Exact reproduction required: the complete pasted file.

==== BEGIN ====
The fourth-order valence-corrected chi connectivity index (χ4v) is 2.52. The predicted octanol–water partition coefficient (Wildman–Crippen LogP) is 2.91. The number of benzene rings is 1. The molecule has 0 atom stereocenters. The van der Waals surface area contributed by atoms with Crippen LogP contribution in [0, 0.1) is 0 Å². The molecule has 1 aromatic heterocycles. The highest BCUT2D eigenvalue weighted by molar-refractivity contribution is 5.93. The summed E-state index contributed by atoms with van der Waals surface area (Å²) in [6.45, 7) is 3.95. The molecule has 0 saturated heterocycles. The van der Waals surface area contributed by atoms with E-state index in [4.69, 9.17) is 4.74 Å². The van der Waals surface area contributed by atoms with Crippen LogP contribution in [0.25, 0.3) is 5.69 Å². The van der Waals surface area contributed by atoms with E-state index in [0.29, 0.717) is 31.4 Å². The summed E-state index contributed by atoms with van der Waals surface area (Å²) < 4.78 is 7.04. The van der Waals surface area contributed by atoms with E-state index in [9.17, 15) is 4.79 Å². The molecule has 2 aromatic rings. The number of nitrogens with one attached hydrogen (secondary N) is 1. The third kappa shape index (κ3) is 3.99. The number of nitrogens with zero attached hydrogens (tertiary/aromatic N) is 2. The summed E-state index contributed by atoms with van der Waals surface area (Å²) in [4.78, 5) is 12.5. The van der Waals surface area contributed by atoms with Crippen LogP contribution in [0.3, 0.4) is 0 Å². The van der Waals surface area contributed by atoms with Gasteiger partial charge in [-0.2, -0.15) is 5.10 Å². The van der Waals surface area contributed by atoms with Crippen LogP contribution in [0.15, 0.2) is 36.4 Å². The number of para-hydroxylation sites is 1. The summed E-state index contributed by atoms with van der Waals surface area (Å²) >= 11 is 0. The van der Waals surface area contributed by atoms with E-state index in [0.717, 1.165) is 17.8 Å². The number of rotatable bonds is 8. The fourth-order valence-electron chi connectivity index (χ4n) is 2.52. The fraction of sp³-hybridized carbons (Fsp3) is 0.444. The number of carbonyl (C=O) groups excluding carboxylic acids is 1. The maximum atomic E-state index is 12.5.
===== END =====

The fourth-order valence-corrected chi connectivity index (χ4v) is 2.52. The predicted octanol–water partition coefficient (Wildman–Crippen LogP) is 2.91. The number of benzene rings is 1. The molecule has 0 atom stereocenters. The van der Waals surface area contributed by atoms with Crippen LogP contribution in [0, 0.1) is 0 Å². The molecule has 1 aromatic heterocycles. The highest BCUT2D eigenvalue weighted by molar-refractivity contribution is 5.93. The summed E-state index contributed by atoms with van der Waals surface area (Å²) in [6.45, 7) is 3.95. The molecule has 0 saturated heterocycles. The van der Waals surface area contributed by atoms with E-state index in [4.69, 9.17) is 4.74 Å². The van der Waals surface area contributed by atoms with Crippen LogP contribution in [0.25, 0.3) is 5.69 Å². The van der Waals surface area contributed by atoms with E-state index in [0.29, 0.717) is 31.4 Å². The summed E-state index contributed by atoms with van der Waals surface area (Å²) < 4.78 is 7.04. The van der Waals surface area contributed by atoms with E-state index in [9.17, 15) is 4.79 Å². The molecule has 2 aromatic rings. The number of nitrogens with one attached hydrogen (secondary N) is 1. The third kappa shape index (κ3) is 3.99. The number of nitrogens with zero attached hydrogens (tertiary/aromatic N) is 2. The summed E-state index contributed by atoms with van der Waals surface area (Å²) in [4.78, 5) is 12.5. The van der Waals surface area contributed by atoms with Crippen LogP contribution in [0.3, 0.4) is 0 Å². The van der Waals surface area contributed by atoms with Gasteiger partial charge in [-0.2, -0.15) is 5.10 Å². The van der Waals surface area contributed by atoms with Crippen LogP contribution in [0.15, 0.2) is 36.4 Å². The number of para-hydroxylation sites is 1. The summed E-state index contributed by atoms with van der Waals surface area (Å²) >= 11 is 0. The van der Waals surface area contributed by atoms with E-state index in [0.717, 1.165) is 17.8 Å². The number of rotatable bonds is 8. The fourth-order valence-electron chi connectivity index (χ4n) is 2.52. The fraction of sp³-hybridized carbons (Fsp3) is 0.444. The number of carbonyl (C=O) groups excluding carboxylic acids is 1. The maximum atomic E-state index is 12.5.